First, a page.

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Last week I had an electrician in to put in some new wiring; I also had an HVAC guy come do the annual maintenance on our system. Since then, the lights in our living room flicker whenever the A/C comes on.

I would usually suspect the start-up capacitor in the compressor, but the compressor is on a separate panel from our living room lights. On the other hand the 1st floor lights (1) and the attic air handler (4-6) are on the same panel, as is the new wiring, which was added to the Bath GFCI circuit (2) as shown here:

panel

The new wiring is supporting our basement de-humidifier and a desktop computer. I confess to knowing next to nothing about home electrical -- is it possible that the additional current being drawn by circuit 2 could be causing the flickering of lights in circuit 1 whenever the HVAC kicks on?

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    What size is the electrical service? If the service conductors or panel feeders are slightly undersized for the new load, the A/C could be causing a larger than normal voltage drop during startup. – Tester101 Jul 18 '16 at 20:29
  • But the A/C load and service conductors have not changed from before the work, so adding new loads should not change the voltage crop associate with them turning on pre-existing loads. – AndyW Jul 18 '16 at 22:08
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    Don't hold back from suspecting the A/C capacitor merely because it's on a different panel. Panels are literally not even wire, and have no surge/noise/power-factor/voltage correction whatsoever. You're thinking of a transformer, they do most of that. – Harper - Reinstate Monica Jul 19 '16 at 0:16
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Find out what the A/C guy did. I would guess he did something which improved the performance of the A/C system, so now, instead of the motor nearly freewheeling against little load, it's having to hunker down and really work. The increased amperage is "bringing to the surface" a pre-existing problem with wiring, probably between the sub-panel and the supply.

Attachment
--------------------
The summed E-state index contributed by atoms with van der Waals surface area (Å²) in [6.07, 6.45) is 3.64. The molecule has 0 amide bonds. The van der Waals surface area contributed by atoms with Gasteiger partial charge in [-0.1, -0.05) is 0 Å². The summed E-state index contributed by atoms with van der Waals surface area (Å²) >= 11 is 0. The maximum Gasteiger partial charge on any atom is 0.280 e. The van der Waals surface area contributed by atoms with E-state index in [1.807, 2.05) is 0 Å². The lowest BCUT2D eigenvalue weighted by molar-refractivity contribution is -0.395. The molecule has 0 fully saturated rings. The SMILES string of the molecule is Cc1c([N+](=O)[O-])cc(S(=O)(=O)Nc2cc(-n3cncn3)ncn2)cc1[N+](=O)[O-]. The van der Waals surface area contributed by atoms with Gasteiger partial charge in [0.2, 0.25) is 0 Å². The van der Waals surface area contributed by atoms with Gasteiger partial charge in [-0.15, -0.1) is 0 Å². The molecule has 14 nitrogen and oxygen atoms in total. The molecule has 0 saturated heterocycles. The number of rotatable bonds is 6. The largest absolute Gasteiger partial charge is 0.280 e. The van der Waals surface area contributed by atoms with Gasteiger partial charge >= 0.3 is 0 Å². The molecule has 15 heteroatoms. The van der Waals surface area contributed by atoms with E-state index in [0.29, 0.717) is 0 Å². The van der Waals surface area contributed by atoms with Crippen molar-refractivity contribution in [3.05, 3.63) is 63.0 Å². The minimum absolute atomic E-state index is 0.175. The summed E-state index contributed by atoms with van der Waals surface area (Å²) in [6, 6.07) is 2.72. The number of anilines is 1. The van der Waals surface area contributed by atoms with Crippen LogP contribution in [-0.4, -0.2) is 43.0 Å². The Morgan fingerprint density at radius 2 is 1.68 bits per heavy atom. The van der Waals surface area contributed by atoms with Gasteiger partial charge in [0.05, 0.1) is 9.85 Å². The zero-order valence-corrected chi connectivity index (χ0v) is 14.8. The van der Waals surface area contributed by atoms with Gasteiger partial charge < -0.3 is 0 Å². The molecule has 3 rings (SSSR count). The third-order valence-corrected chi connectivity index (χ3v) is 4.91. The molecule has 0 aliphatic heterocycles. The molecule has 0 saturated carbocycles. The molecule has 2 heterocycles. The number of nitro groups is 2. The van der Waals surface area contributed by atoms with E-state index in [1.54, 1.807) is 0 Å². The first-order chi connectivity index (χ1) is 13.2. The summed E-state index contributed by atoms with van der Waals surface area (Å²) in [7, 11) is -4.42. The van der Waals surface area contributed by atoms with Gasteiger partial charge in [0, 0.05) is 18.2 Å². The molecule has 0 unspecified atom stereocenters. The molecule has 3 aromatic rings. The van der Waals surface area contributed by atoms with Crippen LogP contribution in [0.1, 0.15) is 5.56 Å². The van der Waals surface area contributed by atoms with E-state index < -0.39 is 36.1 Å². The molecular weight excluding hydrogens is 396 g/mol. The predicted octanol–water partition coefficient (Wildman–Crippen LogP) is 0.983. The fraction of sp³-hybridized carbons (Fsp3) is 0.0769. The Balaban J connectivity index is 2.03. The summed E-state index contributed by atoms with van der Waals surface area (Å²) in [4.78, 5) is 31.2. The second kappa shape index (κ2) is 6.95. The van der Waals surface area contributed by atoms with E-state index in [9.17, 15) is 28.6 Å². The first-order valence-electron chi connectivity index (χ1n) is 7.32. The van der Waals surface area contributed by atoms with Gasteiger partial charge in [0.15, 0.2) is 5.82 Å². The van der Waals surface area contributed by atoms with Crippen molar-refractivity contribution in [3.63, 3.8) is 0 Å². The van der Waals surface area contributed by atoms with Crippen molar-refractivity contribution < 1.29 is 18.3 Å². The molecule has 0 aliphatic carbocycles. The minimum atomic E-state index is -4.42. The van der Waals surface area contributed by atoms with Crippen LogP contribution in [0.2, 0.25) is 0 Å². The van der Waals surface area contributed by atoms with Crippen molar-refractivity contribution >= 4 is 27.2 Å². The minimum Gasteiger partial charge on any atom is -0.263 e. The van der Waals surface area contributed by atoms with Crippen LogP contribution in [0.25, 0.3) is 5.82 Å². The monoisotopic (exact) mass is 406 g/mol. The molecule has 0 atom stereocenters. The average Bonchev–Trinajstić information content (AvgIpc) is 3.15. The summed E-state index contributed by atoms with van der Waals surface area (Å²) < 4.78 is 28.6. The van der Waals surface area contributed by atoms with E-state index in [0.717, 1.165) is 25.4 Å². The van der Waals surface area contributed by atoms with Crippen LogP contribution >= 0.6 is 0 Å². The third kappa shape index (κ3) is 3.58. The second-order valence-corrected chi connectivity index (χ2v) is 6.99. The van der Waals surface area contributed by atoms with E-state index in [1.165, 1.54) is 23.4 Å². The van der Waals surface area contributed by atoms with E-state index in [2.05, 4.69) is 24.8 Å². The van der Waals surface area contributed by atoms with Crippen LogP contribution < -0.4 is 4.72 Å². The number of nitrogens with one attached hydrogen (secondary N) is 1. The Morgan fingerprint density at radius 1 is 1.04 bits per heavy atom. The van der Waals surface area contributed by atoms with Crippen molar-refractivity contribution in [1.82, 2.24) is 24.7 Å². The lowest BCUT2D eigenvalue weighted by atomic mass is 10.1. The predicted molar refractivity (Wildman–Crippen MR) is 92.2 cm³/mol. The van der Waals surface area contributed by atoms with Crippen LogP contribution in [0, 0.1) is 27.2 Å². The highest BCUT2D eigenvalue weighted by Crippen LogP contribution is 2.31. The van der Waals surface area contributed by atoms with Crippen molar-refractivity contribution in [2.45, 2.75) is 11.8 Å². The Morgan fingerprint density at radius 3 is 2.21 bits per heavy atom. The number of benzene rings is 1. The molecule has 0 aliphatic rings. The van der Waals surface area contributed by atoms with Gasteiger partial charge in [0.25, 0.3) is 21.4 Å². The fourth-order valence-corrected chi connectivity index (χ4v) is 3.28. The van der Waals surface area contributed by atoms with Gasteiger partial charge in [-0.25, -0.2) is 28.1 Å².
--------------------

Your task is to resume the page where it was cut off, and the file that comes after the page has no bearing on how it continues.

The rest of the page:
I would now measure to see how serious the problem really is. It may not be worth worrying about, it may just be over-sensitive bulbs.

You can mask the symptom by buying modern lamps. Any multi-voltage rated LED (typically 100-240V) or fluorescent tube ballast (100-277V) will ride through voltage sags. Avoid the cheapies (Feit, Utilitech, Lights of Amerchina, and CFLs of any make; you will not be satisfied with their long-term performance, and they will give LED a bad name.)

  • Thanks, this is an interesting suggestion. I think the A/C guy only inspected the system to see if any maintenance was required, rather than actually doing anything of substance, but I can't be 100% sure. I was with him when he was in the attic looking at the air handler, but I stayed inside when he went out to look at the compressor. Funny that you should make the suggestion about the light bulbs. That was precisely my intention, but I had been thinking that maybe I should sort out the electrical issue before putting expensive lamps in, lest the voltage sags damage the lamps. – D. Savitt Jul 19 '16 at 2:30
  • The A/C tech's notes (from my receipt): "Checked air filter, cleared drain. Checked high and low voltage and amp draws on blower, fan and compressor. Also checked low voltage safeties and checked refrig charge. Also made sure all electrical connections were tight. All is well at this time." – D. Savitt Jul 19 '16 at 2:47

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